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Say there are two programs running on a computer (for the sake of simplification, the only user programs running on linux) one of which calls recv(), and one of which is using pcap to detect incoming packets. A packet arrives, and it is detected by both the program using pcap, and by the program using recv. But, is there any case (for instance recv() returning between calls to pcap_next()) in which one of these two will not get the packet?

I really don't understand how the buffering system works here, so the more detailed explanation the better - is there any conceivable case in which one of these programs would see a packet that the other does not? And if so, what is it and how can I prevent it?

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AFAIK, there do exist cases where one would receive the data and the other wouldn't (both ways). It's possible that I've gotten some of the details wrong here, but I'm sure someone will correct me.

Pcap uses different mechanisms to sniff on interfaces, but here's how the general case works:

  • A network card receives a packet (the driver is notified via an interrupt)
  • The kernel places that packet into appropriate listening queues: e.g.,
    • The TCP stack.
    • A bridge driver, if the interface is bridged.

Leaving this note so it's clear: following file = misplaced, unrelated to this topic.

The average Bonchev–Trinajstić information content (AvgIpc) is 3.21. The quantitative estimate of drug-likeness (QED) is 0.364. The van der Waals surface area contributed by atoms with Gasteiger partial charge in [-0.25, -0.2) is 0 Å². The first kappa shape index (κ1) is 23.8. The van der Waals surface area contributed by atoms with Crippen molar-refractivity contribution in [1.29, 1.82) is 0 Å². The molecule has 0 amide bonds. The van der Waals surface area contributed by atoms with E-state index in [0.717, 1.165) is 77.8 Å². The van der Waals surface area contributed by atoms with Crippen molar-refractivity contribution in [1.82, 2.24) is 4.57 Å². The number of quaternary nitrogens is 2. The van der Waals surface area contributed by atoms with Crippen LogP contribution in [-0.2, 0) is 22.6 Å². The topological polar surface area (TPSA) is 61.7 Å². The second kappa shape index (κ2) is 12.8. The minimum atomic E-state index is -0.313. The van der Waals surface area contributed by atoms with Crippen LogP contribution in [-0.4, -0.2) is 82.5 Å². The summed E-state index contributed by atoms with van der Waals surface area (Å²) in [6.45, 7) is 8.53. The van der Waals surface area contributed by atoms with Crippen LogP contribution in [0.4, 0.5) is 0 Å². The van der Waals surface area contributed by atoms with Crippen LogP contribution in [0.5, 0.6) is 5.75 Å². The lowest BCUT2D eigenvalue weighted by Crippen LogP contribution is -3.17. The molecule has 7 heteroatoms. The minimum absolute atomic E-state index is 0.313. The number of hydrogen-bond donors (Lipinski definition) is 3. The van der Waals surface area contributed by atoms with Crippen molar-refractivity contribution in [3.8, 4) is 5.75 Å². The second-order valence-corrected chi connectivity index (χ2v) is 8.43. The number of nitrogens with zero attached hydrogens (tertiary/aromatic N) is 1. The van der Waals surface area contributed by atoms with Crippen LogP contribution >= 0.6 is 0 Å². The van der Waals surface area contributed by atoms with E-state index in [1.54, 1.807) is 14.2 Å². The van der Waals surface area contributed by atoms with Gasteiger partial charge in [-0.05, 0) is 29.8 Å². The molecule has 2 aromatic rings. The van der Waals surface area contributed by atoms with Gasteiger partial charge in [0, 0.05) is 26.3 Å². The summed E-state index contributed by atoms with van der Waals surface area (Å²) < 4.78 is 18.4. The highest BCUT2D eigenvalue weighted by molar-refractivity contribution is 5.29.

• The interface that PCAP uses (a raw socket connection).
  • Those buffers are flushed independently of each other:
    • As TCP streams are assembled and data delivered to processes.
    • As the bridge sends the packet to the appropriate connected interfaces.
    • As PCAP reads received packets.

I would guess that there is no hard way to guarantee that both programs receive both packets. That would require blocking on a buffer when it's full (and that could lead to starvation, deadlock, all kinds of problems). It may be possible with interconnects other than Ethernet, but the general philosophy there is best-effort.

Unless the system is under heavy-load however, I would say that the loss rates would be quite low and that most packets would be received by all. You can decrease the risk of loss by increasing the buffer sizes. A quick google search tuned this up, but I'm sure there's a million more ways to do it.

If you need hard guarantees, I think a more powerful model of the network is needed. I've heard great things about Netgraph for these kinds of tasks. You could also just install a physical box that inspects packets (the hardest guarantee you can get).

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